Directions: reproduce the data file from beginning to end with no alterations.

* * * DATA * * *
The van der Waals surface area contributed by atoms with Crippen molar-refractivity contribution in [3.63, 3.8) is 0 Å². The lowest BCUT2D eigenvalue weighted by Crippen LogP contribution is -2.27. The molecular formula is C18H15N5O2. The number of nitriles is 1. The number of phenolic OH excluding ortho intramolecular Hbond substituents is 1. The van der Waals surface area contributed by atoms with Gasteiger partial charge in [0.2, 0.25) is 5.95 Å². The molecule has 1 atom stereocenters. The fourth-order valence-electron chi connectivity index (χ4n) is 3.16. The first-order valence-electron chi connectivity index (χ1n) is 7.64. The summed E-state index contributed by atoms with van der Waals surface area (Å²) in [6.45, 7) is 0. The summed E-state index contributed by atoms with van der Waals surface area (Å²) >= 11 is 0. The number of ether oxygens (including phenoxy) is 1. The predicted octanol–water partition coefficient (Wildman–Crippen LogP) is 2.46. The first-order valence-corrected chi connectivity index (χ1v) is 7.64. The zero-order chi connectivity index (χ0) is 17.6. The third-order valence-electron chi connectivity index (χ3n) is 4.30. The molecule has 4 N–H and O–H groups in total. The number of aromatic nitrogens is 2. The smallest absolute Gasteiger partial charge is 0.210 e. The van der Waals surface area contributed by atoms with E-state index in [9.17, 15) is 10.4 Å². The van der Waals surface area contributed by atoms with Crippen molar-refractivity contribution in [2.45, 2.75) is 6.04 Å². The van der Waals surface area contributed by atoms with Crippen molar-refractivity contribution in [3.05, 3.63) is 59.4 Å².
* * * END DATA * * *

The van der Waals surface area contributed by atoms with Crippen molar-refractivity contribution in [3.63, 3.8) is 0 Å². The lowest BCUT2D eigenvalue weighted by Crippen LogP contribution is -2.27. The molecular formula is C18H15N5O2. The number of nitriles is 1. The number of phenolic OH excluding ortho intramolecular Hbond substituents is 1. The van der Waals surface area contributed by atoms with Gasteiger partial charge in [0.2, 0.25) is 5.95 Å². The molecule has 1 atom stereocenters. The fourth-order valence-electron chi connectivity index (χ4n) is 3.16. The first-order valence-electron chi connectivity index (χ1n) is 7.64. The summed E-state index contributed by atoms with van der Waals surface area (Å²) in [6.45, 7) is 0. The summed E-state index contributed by atoms with van der Waals surface area (Å²) >= 11 is 0. The number of ether oxygens (including phenoxy) is 1. The predicted octanol–water partition coefficient (Wildman–Crippen LogP) is 2.46. The first-order valence-corrected chi connectivity index (χ1v) is 7.64. The zero-order chi connectivity index (χ0) is 17.6. The third-order valence-electron chi connectivity index (χ3n) is 4.30. The molecule has 4 N–H and O–H groups in total. The number of aromatic nitrogens is 2. The smallest absolute Gasteiger partial charge is 0.210 e. The van der Waals surface area contributed by atoms with E-state index in [9.17, 15) is 10.4 Å². The van der Waals surface area contributed by atoms with Crippen molar-refractivity contribution in [2.45, 2.75) is 6.04 Å². The van der Waals surface area contributed by atoms with Crippen molar-refractivity contribution in [3.05, 3.63) is 59.4 Å².